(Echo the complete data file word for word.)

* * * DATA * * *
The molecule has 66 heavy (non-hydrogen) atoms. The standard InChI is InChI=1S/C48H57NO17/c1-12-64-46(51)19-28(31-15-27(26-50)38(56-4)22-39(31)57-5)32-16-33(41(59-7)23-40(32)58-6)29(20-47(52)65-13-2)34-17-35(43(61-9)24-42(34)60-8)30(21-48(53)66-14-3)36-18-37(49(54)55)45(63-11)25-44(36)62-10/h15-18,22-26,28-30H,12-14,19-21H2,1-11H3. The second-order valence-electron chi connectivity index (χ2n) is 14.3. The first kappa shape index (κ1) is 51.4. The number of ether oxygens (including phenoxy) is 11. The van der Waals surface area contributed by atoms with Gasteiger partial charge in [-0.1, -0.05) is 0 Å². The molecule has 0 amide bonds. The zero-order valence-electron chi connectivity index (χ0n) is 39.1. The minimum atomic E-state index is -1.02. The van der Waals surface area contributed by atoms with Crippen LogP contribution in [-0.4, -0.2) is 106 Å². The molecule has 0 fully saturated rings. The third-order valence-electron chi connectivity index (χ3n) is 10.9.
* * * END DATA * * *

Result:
The molecule has 66 heavy (non-hydrogen) atoms. The standard InChI is InChI=1S/C48H57NO17/c1-12-64-46(51)19-28(31-15-27(26-50)38(56-4)22-39(31)57-5)32-16-33(41(59-7)23-40(32)58-6)29(20-47(52)65-13-2)34-17-35(43(61-9)24-42(34)60-8)30(21-48(53)66-14-3)36-18-37(49(54)55)45(63-11)25-44(36)62-10/h15-18,22-26,28-30H,12-14,19-21H2,1-11H3. The second-order valence-electron chi connectivity index (χ2n) is 14.3. The first kappa shape index (κ1) is 51.4. The number of ether oxygens (including phenoxy) is 11. The van der Waals surface area contributed by atoms with Gasteiger partial charge in [-0.1, -0.05) is 0 Å². The molecule has 0 amide bonds. The zero-order valence-electron chi connectivity index (χ0n) is 39.1. The minimum atomic E-state index is -1.02. The van der Waals surface area contributed by atoms with Crippen LogP contribution in [-0.4, -0.2) is 106 Å². The molecule has 0 fully saturated rings. The third-order valence-electron chi connectivity index (χ3n) is 10.9.